In the extreme South only two wind interests are shown with a combined effective capacity of less than 100 MW (nominal 470 MW). The southern leg of SATR II, the GLEC expansion is a 220 km transmission line designed to tie-in these 100 MW. AESO is seemingly aware that this line is over-designed as it is planned as a double circuit 240 kV single-strung transmission line. The cost for just this line is expected to be around $400-500 million.

Beside the fact that this transmission line is planned to run through the most pristine land of the Waterton Prairie-to-the-Mountain corridor the costs of $500 million are not justifiable to tie-in 100 MW of wind power.

We believe that it is a waste of tax payers’ money to tie-in a handful of wind farms with questionable economic features (low efficiency, low cost-to-benefit ratio, need for subsidies and huge footprint expressed in MW/acre (almost 2,000 times higher than the Shepard plant). In today’s world of cheap gas the installation of new wind energy farms is no longer an attractive alternative.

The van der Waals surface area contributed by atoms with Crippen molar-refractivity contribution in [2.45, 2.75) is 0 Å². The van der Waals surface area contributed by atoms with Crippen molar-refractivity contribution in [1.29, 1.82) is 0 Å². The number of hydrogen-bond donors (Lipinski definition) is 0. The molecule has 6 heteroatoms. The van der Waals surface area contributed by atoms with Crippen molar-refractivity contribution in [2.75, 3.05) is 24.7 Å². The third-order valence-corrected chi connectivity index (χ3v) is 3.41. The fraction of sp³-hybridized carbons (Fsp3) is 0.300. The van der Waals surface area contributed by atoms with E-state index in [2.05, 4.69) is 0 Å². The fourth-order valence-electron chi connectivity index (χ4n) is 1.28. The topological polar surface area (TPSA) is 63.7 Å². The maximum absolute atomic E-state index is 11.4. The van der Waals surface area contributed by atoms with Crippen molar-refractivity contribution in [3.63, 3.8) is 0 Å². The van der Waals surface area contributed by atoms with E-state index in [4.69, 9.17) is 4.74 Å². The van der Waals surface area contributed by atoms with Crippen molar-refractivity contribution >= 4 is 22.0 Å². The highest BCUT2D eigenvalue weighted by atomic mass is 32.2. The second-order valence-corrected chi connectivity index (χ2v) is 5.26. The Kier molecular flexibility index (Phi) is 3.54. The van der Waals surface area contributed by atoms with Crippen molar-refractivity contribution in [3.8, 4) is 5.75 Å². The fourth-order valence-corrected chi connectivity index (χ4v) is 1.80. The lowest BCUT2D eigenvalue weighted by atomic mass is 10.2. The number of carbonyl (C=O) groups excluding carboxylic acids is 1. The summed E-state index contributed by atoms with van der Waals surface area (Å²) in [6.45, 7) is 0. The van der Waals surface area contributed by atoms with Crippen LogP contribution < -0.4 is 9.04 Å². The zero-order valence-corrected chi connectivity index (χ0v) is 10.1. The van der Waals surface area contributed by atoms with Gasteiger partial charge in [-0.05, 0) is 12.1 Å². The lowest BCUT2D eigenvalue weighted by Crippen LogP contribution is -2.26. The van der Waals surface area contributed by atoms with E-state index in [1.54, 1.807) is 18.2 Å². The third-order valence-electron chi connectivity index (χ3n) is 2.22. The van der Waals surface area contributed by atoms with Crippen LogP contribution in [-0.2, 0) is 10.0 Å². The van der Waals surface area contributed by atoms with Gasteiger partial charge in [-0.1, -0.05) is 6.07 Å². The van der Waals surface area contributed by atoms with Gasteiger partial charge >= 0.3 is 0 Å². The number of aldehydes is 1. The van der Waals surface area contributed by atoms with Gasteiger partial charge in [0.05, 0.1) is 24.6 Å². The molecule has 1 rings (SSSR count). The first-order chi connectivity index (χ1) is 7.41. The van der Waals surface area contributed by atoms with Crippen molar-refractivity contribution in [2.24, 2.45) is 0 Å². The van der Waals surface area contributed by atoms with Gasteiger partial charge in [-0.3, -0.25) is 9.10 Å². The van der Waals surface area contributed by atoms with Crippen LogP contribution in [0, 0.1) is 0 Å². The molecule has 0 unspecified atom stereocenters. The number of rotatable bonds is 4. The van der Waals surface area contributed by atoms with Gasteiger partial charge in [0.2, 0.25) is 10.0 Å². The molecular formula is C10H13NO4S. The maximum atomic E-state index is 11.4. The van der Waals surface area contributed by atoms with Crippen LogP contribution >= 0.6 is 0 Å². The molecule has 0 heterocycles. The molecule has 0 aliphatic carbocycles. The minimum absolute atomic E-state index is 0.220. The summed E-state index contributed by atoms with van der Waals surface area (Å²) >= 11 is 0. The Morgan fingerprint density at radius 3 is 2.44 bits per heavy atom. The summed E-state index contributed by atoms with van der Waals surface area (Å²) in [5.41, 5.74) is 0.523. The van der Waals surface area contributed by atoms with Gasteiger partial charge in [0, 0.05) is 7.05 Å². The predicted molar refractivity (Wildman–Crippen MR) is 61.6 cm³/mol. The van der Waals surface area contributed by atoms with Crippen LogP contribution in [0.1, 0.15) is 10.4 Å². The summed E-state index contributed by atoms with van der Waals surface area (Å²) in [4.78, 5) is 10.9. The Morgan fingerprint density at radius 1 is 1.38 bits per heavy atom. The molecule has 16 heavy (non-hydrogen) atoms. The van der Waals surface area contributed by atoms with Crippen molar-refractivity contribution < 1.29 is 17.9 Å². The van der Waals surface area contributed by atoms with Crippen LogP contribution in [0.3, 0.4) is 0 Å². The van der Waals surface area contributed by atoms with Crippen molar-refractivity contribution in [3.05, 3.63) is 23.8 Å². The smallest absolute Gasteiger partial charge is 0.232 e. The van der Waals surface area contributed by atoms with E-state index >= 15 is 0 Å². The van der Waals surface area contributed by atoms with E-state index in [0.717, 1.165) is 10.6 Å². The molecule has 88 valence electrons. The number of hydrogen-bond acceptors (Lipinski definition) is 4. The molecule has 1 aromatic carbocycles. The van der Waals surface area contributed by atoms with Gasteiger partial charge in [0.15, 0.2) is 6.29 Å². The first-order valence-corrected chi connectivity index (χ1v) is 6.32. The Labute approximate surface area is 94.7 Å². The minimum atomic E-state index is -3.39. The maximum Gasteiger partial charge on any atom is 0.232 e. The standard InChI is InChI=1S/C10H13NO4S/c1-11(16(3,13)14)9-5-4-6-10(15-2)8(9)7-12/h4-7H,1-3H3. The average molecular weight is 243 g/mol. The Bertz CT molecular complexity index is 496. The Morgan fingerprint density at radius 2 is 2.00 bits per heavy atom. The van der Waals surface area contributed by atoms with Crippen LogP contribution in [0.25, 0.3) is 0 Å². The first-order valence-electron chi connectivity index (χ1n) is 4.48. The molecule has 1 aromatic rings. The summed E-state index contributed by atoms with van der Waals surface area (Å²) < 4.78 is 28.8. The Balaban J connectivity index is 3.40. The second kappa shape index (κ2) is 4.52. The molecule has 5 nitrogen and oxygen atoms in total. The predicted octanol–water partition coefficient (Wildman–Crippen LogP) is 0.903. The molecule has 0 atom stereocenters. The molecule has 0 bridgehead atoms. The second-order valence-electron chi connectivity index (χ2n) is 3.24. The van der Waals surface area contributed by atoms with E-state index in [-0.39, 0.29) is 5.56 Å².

In a diverse world with a fast-paced, ever changing economic environment long term forecasts that support large infrastructure projects (e.g. transmission line grids) are increasingly becoming a concept of the past.

Clearly, the majority of the assumptions that drove the conclusions in the 2009 Demand and Outlook report are no longer valid, and as such, the conclusions in the report are also no longer valid. CALUA hereby strongly urges AESO to review the original Needs Identification Document based on the trends that have arisen since the original data was collected in the mid-2000’s and eliminate unnecessary components of its transmission line network to prevent irreversible, permanent financial liabilities to all Albertans. Some sober second thought now could save Albertans from a costly white elephant that they will have to pay for through their utility bills for generations to come.


The Board and Executive

Chinook Area Land Users Association

Second letter March 31, 2014

Dear Sir,